A number of restaurants are located close by in the waterfront district, including Dermot Mahoney’s Irish Pub, Savona’s Trattoria and the Ship to Shore American Bistro. Mariner’s Harbor is the closest to the HRMM and has an outdoor patio and bar with views of Rondout Creek and the marina.
The Stockade District
Kingston’s historic Stockade District, listed on the National Register of Historic Places, is just a few minutes from the HRMM. The New York State Senate held its first session there in 1777 in what was then the home of Abraham Van Gaasbeek. The Senate House, as it is now known, is open for tours Wednesday through Sunday. The district features a number of other historic buildings including the Sleight House, the Old Dutch Church, Kirkland Hotel and Loughran House.
It also offers a chance to dine in a truly historic setting, at the Hoffman House Restaurant and Tavern, circa 1679. The first recorded owner of the building, still largely intact, was Edward Whittaker, “an English soldier in the employ of the Duke of York.” The Hoffman family owned the house for more than 200 years. In 1777, it was damaged when the British Army plundered and burned Kingston, but the Hoffmans restored it soon after. Open Tuesday through Saturday, it now offers a lunch, dinner and tavern menu.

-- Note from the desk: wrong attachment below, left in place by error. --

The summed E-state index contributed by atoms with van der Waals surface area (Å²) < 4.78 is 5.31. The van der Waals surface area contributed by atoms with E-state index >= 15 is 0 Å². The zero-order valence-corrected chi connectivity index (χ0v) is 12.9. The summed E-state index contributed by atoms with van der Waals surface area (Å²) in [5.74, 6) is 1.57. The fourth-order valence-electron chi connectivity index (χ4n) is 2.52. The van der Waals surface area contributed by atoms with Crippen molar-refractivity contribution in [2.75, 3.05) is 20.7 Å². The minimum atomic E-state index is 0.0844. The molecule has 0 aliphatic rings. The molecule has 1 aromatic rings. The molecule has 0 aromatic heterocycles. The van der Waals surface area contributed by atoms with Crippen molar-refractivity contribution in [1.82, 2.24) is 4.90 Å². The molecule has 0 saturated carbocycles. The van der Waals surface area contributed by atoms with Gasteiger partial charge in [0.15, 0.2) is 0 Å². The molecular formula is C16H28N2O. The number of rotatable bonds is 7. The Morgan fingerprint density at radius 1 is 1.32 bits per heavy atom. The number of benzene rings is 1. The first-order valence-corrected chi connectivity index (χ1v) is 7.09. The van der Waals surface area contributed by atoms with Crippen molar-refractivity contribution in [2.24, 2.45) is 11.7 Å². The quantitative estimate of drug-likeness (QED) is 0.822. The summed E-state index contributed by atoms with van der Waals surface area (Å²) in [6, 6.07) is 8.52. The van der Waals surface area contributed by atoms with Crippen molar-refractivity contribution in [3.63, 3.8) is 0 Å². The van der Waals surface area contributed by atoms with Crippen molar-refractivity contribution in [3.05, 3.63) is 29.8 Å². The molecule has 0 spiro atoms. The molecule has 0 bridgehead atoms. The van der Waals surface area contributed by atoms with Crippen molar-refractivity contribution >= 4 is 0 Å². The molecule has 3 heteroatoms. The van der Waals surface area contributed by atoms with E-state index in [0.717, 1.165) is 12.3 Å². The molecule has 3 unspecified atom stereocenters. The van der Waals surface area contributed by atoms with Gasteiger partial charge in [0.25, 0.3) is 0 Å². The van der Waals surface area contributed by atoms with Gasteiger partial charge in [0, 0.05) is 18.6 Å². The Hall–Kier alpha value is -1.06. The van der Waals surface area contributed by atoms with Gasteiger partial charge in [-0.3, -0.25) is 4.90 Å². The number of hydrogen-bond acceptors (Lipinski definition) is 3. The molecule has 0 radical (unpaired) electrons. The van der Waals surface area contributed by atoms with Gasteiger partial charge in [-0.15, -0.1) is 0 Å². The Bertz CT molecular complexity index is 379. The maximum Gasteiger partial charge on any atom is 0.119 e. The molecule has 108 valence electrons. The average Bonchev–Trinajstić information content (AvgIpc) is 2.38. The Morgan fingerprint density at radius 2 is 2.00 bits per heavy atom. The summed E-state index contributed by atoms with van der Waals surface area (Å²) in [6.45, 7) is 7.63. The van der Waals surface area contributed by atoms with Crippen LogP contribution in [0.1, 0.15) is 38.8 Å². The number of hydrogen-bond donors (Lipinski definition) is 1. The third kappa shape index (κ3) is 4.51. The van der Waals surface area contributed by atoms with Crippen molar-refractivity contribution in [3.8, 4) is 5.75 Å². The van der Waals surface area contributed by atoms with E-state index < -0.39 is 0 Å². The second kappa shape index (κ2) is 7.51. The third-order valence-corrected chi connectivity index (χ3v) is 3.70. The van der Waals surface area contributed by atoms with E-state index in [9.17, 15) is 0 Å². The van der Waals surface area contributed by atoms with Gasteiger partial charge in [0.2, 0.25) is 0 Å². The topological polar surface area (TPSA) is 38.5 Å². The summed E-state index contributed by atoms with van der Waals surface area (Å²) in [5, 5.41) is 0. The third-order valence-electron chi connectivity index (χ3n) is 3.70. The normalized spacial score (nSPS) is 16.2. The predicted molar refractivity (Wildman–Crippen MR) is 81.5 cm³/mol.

Take the scenic route home
Visitors who travel up to Kingston via the NY State Thruway might want to take a slower and more scenic route on the return trip. Route 9W offers a slower pace, good river views as well as a number of wineries, farm stands and restaurants.
The HRMM is a 501(c)(3) nonprofit organization at 50 Rondout Landing Kingston, NY 12401. Located in the former Miron Lumber Co. building, it serves as the winter home of the sloop Clearwater. The website, hrmm.org, provides detailed visitor information. The museum is open seven days a week from 11 a.m. to 5 p.m. from May to November. Admission is $7 for adults and $5 for seniors (ages 62+) and children and teens ages 17 and younger.The Current is a nonprofit supported by its readers; please consider a year-end gift.